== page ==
During his secretary of state confirmation hearing on Thursday, CIA Director Mike Pompeo defended his belief in traditional marriage while being pressed on the issue by New Jersey Democrat Senator Cory Booker.
Booker quoted a speech Pompeo gave when he was a congressman in Kansas: “You’ve said in a speech … ‘mourning an America that endorses perversion and calls it an alternative lifestyle.’ Those are your words. Is being gay a perversion?”
“When I was a politician, I had a very clear view on whether it was appropriate for two same-sex persons to marry. I stand by that,” Pompeo responded.
“So you do not believe it’s appropriate for two gay people to marry?” Booker pressed.
“Senator, I continue to hold that view — it’s the same view, for the record that …” Pompeo began before Booker cut him off.
“And so people in the State Department, I met some, in Africa, that are married under your leadership — you do not think that should be allowed,” Booker continued.
“We have married gay couples at the CIA, you should know, I treated them with the exact same set of rights, the exact same…” Pompeo said before being interrupted again.
“Do you believe gay sex is a perversion?” Booker then asked repeatedly.
Despite Pompeo’s assurance that he has respect for everyone, regardless of their sexual orientation, Booker suggested that Pompeo’s view on homosexuality makes him unsuitable for the office.
“You’re going to be representing this country and their values abroad in nations where gay individuals are under untold persecution, untold violence. Your views do matter,” he said.
“I do not necessarily concur that you are putting forth the values of our nation when you can’t even, when you believe that there are people in our country that are perverse and where you think that you create different categories of Americans and their obligations when it comes to condemning violence,” Booker concluded.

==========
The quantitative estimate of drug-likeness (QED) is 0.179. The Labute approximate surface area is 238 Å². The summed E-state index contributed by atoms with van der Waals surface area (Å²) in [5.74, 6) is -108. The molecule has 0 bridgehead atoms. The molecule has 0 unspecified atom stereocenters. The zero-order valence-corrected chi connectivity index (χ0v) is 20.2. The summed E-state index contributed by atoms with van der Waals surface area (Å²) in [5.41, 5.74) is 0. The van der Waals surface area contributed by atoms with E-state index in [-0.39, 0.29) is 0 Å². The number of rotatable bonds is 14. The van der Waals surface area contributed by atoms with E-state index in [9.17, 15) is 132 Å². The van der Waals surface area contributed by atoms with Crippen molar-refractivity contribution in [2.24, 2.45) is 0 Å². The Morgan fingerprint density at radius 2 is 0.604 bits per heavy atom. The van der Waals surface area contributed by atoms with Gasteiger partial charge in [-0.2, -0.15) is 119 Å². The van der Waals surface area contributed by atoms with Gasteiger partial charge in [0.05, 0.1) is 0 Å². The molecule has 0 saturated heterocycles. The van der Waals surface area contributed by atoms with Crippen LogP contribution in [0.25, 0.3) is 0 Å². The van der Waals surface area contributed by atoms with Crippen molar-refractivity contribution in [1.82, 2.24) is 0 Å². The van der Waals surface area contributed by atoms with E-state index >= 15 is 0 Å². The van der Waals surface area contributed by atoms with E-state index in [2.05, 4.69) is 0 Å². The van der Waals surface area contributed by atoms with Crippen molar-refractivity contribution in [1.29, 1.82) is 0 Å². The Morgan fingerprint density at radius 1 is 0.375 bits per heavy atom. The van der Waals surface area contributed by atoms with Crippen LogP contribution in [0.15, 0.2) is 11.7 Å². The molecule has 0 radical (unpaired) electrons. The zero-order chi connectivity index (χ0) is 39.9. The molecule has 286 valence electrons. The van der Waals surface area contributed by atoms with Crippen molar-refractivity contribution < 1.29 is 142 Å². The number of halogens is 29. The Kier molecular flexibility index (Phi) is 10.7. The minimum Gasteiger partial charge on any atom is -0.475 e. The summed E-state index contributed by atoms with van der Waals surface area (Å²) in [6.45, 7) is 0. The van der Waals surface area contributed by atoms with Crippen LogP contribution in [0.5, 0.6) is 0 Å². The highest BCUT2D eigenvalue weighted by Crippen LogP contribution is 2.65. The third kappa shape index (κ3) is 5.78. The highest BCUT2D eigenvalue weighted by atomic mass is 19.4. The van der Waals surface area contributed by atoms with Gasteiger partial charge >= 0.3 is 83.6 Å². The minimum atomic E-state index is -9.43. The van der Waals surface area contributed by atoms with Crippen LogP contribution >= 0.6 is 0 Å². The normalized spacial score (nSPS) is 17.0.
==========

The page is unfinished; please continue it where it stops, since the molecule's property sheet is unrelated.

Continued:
“To verify your tolerance, I now ask that you publicly watch ‘Brokeback Mountain’ without making a face and that you cry at the end, sir!” https://t.co/doTzg48QmR
— Ben Shapiro (@benshapiro) April 12, 2018
This is not the first time that Trump nominees have been challenged over their traditional Christian beliefs.
In June last year, Vermont Senator Bernie Sanders grilled Russell Vought, Trump’s then nominee for Deputy Director of the White House Office of Management and Budget, over his Christian belief that only those who trust in Jesus Christ are saved from God’s wrath.
Sanders argued Vought’s beliefs are “Isalmaphobic” and not what “this country is supposed to be about.”
In September the same year, California Senator Dianne Feinstein and Illinois Senator Dick Durbin suggested that the Catholic faith of appeals-court nominee Amy Coney Barrett disqualified her from serving as a judge.
“When you read your speeches, the conclusion one draws is that the dogma lives loudly within you,” Feinstein said. “And that’s of concern when you come to big issues that large numbers of people have fought for for years in this country.”
Both Vought and Barrett were eventually confirmed.
If confirmed, Pompeo will replace Rex Tillerson as secretary of state.
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